Be nice. Or else.
Design/Dev Joined about 4 years ago
That logo is just a bit too reminiscent of the new Logitech logo to me.
The ciiiiirrrcle of desiiiiiign – it moves us aaaalllll
Whoever did the frontend on this site has a lot of explaining to do. Scrolling is the primary way people interact with websites and this one kills it altogether. I don't understand these decisions. "Let's make the user click these tiny dots – or a button in the farthest lower-right corner." Fitt's law anyone?
I supposed because a good thing can always be "better." What better means depends on their internal business goals…not what the user wants. They're probably testing how UI changes affect revenue which often conflicts with what's best for users.
As a part of my job, I have to be on a business.Facebook page all day every weekday. Facebook pushes updates constantly and right now I'm seeing a semi-colon beside every "Boost post" button. They screw up a lot and I'm often unable to post for an hour due to a React module not loading.
In my experience, it's just a matter of who's running the team, how the org's structured, the amount of staff, etc. So many variables, but I think you're generally on the right thread with the A/B testing. They're able to run tests non-stop 24/7.
There are some software engineering / dev-ops philosophies around the idea:
Dell-P2715Q. I paid $479USD for mine…it's $800CAD. It's a great all-around monitor. Not perfect in any category, but not terrible in any either. Mine had a bit of white glow/burn coming from the bottom when viewing dark colors, but it has mostly gone away. I'd definitely recommend it.
Beautiful design ruined by scroll-hacking. It drives me insane to have to scroll and scroll and scroll for nothing to happen. Use arrow keys or buttons or anything else – just let me scroll normally.
I think it's less a global convention and more of an app-scoped pattern.
Facebook for example subscribes to click-to-open, but they have one area in their Events section that has an on-hover dropdown. It's pretty jarring.
If your app has a lot of menus, then on-hover may save the user countless clicks. My dentist's software, I noticed, had large icons that, when hovered, displayed a giant menu. Seemed perfect for the situation.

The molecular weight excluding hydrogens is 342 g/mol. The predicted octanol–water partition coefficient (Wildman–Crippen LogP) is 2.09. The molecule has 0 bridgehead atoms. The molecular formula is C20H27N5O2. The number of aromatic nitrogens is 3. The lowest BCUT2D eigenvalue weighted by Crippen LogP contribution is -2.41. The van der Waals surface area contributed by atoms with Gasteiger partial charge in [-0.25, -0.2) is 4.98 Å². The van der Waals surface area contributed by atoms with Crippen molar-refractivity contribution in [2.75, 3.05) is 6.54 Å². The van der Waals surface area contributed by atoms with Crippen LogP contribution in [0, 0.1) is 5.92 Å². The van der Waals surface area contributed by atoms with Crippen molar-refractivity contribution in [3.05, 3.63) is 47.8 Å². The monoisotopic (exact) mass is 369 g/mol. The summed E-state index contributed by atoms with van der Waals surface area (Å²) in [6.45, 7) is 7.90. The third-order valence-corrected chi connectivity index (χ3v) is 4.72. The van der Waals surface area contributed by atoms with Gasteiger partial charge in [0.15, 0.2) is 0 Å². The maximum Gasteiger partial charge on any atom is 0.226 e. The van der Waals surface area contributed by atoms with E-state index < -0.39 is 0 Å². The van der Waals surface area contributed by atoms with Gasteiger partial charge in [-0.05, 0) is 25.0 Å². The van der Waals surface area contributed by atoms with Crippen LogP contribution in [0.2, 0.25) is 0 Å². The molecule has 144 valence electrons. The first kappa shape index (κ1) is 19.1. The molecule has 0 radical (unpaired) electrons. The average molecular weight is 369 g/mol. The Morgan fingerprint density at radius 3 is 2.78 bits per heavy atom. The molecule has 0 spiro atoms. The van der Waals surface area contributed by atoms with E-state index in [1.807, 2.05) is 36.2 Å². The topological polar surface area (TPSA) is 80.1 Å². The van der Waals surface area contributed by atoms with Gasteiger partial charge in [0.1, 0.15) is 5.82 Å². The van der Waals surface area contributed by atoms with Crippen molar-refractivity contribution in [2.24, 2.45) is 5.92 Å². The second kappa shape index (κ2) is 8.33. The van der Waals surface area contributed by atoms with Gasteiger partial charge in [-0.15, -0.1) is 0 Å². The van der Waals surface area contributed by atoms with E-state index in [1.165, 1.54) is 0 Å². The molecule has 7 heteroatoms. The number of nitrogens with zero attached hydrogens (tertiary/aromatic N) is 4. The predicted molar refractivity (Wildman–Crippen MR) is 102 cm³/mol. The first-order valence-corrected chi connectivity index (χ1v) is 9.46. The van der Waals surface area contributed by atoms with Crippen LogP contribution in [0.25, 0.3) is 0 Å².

Personally, activating panels on-hover doesn't make as much intuitive sense as on-click. Typically items in a dropdown menu are contextual, supplementary, or tools – all of which require user intent to discover. An errant hover does not convey enough intent for me to think the user wants to see what's behind the little down-arrow. A click does.
Consistency either way is probably the best bet.
Dribbble bought Crew back in April and shows no sign of financial troubles. What are you seeing that makes you think it's a "dying platform?"
In my state there are hundreds of thousands using internet that’s spotty at best. Sub-1mbs connections that are often blanket rural wifi or satellite (high latency).
By using a service worker and an app frame, you can cache the critical aspects of the site, including content, upon initial load which allows the user to go on browsing even if their connection is weak.
And it doesn’t specifically cater to those with that need, it makes for a much faster browsing experience even for modern connections. I’ve seen studies showing that for every half-second decrease in perceived load time, revenue goes up 7%.
All this being said, do what makes sense for the situation. If a brochure site can do its job as a one page HTML doc and you see no benefit to the extra overhead, then it’s no skin from anyone’s back. PWA tech is still being figured out and most browsers don’t support a lot of the requirements.
Be nice. Or else.
Designer News is a large, global community of people working or interested in design and technology.